Seeing an attractive role for information technology in the distribution reforms project, Mr Karan Bajwa, Country Head, Public Sector, Microsoft Corporation (India), says there is a clear realisation in the government  that IT can be used as an optimisation tool, which is what the APDRP scheme is all about. “The consumers are getting more and more aware and more and more demanding, and as a result of the push by the regulatory commissions and the consumers for greater efficiency, utilities will need to bring in smart grids, smart metering, more accountability, customer relation-ship management, and other such options.

For, Sidhartha Mathur of KPMG distribution remains the weakest link in the country’s power sector. Emphasising the need for putting in place a suitable energy auditing system, he said that before this it was essential to have in place a suitable measurement and metering system. This will enable the authorities to suitably monitor the transmission and distribution losses.

In fact, it is unbundling of the State Electricity Boards that has resulted in the true picture emerging about the losses they were carrying on their books. This is because unbundling led to increased metering and verification of actual consumption. Says Bajwa, nearly Rs 100 billion of the Rs 500-billion budget earmarked for the APDRP scheme will be spent on improving IT readiness of the system.

The next thing that we need is to create power and energy markets.   Contrary to the belief that there are markets being created; in reality, there is no market either for power or for any other form of energy.

There is also need to craft a fair deal between the resource rich states and the centre, because there are tensions between states which are resource rich, be it in coal, or be it in hydro. We have unbundled the sector into distribution, generation and transmission but have failed to separate the content from carriage. What this really means is that we must have a regulated wheeling charge at each voltage level and the person who is transmitting or distributing that has no control over the content which is the power. Only then we will be fully able to maximise the efficiencies that were desired out of the unbundling exercise.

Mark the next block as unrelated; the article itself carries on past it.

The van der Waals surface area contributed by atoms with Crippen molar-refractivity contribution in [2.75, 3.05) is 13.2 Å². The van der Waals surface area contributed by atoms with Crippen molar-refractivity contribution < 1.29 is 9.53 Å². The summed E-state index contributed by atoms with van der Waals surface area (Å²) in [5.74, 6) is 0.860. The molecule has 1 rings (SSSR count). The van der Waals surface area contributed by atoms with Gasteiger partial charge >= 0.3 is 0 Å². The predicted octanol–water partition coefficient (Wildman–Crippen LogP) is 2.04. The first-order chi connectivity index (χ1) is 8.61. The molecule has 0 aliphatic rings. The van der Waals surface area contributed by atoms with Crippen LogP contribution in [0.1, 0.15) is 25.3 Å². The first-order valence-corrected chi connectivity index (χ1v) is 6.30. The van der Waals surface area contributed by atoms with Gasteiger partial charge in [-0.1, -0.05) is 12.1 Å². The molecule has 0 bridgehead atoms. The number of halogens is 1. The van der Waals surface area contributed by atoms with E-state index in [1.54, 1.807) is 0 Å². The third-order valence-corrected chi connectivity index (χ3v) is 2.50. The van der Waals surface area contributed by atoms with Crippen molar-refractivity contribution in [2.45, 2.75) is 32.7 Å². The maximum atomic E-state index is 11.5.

The Efficiency Factor

Importantly, there is need to improve end-use efficiency. There is room to improve our efficiency by about 20-25 per cent. If we can reduce our needs, our requirement would reduce and then we may be able to deliver that lower requirement. To address power crisis concerns in states and the larger threat of global warming, the Centre has come up with a unique scheme of making energy-saving compact fluorescent lamps (CFLs) as cheap as Rs 15. More innovations like the Bachat Lamp Yojana need to be thought up urgently. However, Sharma says “here, either the government must extend some subsidy to enable the commercial exploitation of this technology or we will have to wait until technology itself leads to a reduction in costs.”

The government is also focusing on utilisation of renewable energy sources to generate electricity and to reduce the dependence of power sector on coal. For this, the government has already launched several programmes, such as Green Initiative for Power Generation and Remote Village Electrification.

Additionally, organisations such as DESI Power in India are advocating the decentralisation of power supply and the switch to renewable, locally available energy sources. Another example is the Malavalli Biomass Power Plant in rural Karnataka which has helped resolve local problems of electricity supply, while making use of locally available resources in a more environmentally sound way than burning coal, which is also produced locally. The plant benefits the local community, local agriculture and local industry.

The compulsion of reducing the cost of power while adding to supply means that planners will have to move beyond conventional boundaries. They will have to adopt new approaches even as they pay attention to the changing development models. The next step lies in seeking answers to the question: ‘what exactly is power or energy required for?’ Or, in other words, ‘what exactly is development?’ Today, planners cannot overlook these issues.

Ultimately, ‘power for all’ will become a reality in India only if the policies make economic sense to all stakeholders — the generator, the transmitter, the distributor and the consumers.